Modern Psychology

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CHAPTER 1: NATURE OF PSYCHOLOGY

PSYCHOLOGY
• It is the scientific study of behavior and mental processes • Greek word: psyche or soul; logos or study

RELATION OF PSYCHOLOGY TO OTHER SCIENCES
• Anthropology
• Biology
• Chemistry
• Psychiatry
• Sociology

GOALS OF PSYCHOLOGY
• Describe behavior
• Predict behavior
• Explain behavior
• Control or change behavior

HISTORICAL DEVELOPMENT OF PSYCHOLOGY (Early Schools of Thought) • Plato – (427-347 B.C.)
o He searched for the origin of knowledge by taking a position called rationalism • Aristotle – (384 – 322 B.C.)
o Empiricism
o Recognized the importance of knowledge

Christian and Medieval Eras
• Saint Augustine (354-430)
o Confessions – discussed the theological basis of memory, emotion, and motivation

Renaissance Period (14th-17th century)
• Rene Descartes- (1595-1650)
o Revived Plato’s proposition: Reasoning was the best means of gaining true knowledge o They rejected the authority of theologians to deal with psychological issues • John Locke (1632-1704)

o Tabularasa Principle
o Blank tablet or slate on which life experiences conveyed through the senses are written

Middle of the 19th Century
• Herman Von Helmholtz (1821-1894)
o Demonstrated through experiments that certain popular beliefs based on rationalism had no scientific basis to speak of • Gustav Fechner (1801-1887)
o Interested in the scientific study of mental processes: physical stimulation and mental experiences o Psychophysics
▪ Studies the relationship between the physical characteristics of stimuli and the conscious psychological experience they produce • Herman Ebbinghaus
(1850-1909)
o Psychology has a long past but only a short history

THE BIRTH OF MODERN PSYCHOLOGY
• Psychology would achieve its identity as a distinct academic and scientific discipline by 18th century when the German Wilhelm Wundt established the first psychological laboratory at the University of Leipzig in Germany, 1879 • Wundt is credited as the father of modern psychology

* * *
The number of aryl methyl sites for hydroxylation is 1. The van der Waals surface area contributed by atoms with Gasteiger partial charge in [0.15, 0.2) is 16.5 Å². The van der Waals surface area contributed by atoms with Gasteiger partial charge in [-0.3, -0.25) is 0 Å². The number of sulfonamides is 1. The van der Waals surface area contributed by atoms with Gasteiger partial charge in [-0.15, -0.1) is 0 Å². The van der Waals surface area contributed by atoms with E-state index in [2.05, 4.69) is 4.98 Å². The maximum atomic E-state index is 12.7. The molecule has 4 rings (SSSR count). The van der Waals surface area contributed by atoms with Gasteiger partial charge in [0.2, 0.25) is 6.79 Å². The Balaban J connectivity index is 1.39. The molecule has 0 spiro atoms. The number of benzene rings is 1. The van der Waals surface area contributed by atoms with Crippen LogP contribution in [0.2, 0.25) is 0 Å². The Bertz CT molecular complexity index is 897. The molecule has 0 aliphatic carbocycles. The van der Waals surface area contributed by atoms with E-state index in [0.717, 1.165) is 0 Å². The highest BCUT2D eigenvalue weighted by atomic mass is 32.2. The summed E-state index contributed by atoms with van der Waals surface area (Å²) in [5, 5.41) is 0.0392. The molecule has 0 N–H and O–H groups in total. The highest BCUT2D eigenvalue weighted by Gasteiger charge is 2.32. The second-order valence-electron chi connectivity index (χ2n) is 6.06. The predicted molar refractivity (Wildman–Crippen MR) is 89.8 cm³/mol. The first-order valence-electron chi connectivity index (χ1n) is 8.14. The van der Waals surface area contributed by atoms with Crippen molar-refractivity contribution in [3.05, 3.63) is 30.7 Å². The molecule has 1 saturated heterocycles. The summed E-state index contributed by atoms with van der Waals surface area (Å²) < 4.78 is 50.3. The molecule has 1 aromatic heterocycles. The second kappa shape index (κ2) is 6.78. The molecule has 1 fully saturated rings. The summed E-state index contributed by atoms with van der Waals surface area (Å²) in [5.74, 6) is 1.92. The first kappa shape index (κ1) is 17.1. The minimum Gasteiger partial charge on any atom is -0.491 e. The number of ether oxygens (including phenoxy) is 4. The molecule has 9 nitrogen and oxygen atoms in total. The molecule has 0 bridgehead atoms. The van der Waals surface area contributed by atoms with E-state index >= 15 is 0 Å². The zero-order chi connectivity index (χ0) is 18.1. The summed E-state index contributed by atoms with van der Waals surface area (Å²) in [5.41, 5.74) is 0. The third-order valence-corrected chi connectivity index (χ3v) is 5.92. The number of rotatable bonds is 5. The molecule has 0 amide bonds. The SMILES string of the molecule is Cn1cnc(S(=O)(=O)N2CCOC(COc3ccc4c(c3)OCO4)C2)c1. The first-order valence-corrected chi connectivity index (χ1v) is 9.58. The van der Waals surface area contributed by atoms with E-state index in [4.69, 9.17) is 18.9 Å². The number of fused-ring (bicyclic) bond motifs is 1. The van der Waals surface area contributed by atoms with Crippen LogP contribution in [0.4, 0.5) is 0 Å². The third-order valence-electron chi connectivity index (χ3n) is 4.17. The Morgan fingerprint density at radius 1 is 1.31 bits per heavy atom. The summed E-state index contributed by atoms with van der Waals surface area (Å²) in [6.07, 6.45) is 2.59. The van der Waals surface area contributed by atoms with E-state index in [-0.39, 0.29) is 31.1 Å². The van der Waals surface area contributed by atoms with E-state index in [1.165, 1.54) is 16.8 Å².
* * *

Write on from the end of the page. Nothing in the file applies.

SCHOOLS OF THOUGHT
Structuralism (1832-1920)
• Wilhelm Wundt & Edward Titchener
o It was the first school of psychology, and focused on breaking down mental processes into the most basic components o Introspection
▪ Observing one’s own thoughts, feelings, or sensations Functionalism (1842-1910)
o He came to believe that psychological processes developed through the process of evolution o It is an early psychological perspective concerned with how behavior helps people adapt to their environment o “Stream of thought, consciousness and subjective life” Psychoanalysis (1856-1939)

o Sigmund Freud
o Emphasized the influence of the unconscious mind on behavior o Psychic Determinism
o Unconscious psychological conflicts in the human mind usually related to sex and aggression motivated both normal and abnormal human behavior o Freud believed that the human mind was composed of three elements: the id, ego, and superego. Behaviorism (1878-1958)

o John B. Watson
o Rejected the study of the mind and mental experiences to explain human behavior o It suggests that all behavior can be explained by environmental causes rather than by internal forces o It is focused on observable behavior

Humanistic Psychology
o Abraham Maslow, Carl Rogers, Victor Frankl
o Focused on each individual's potential and stressed the importance of growth and self-actualization o The fundamental belief was that people are innately good, with mental and social problems resulting from deviations from this natural tendency Gestalt...
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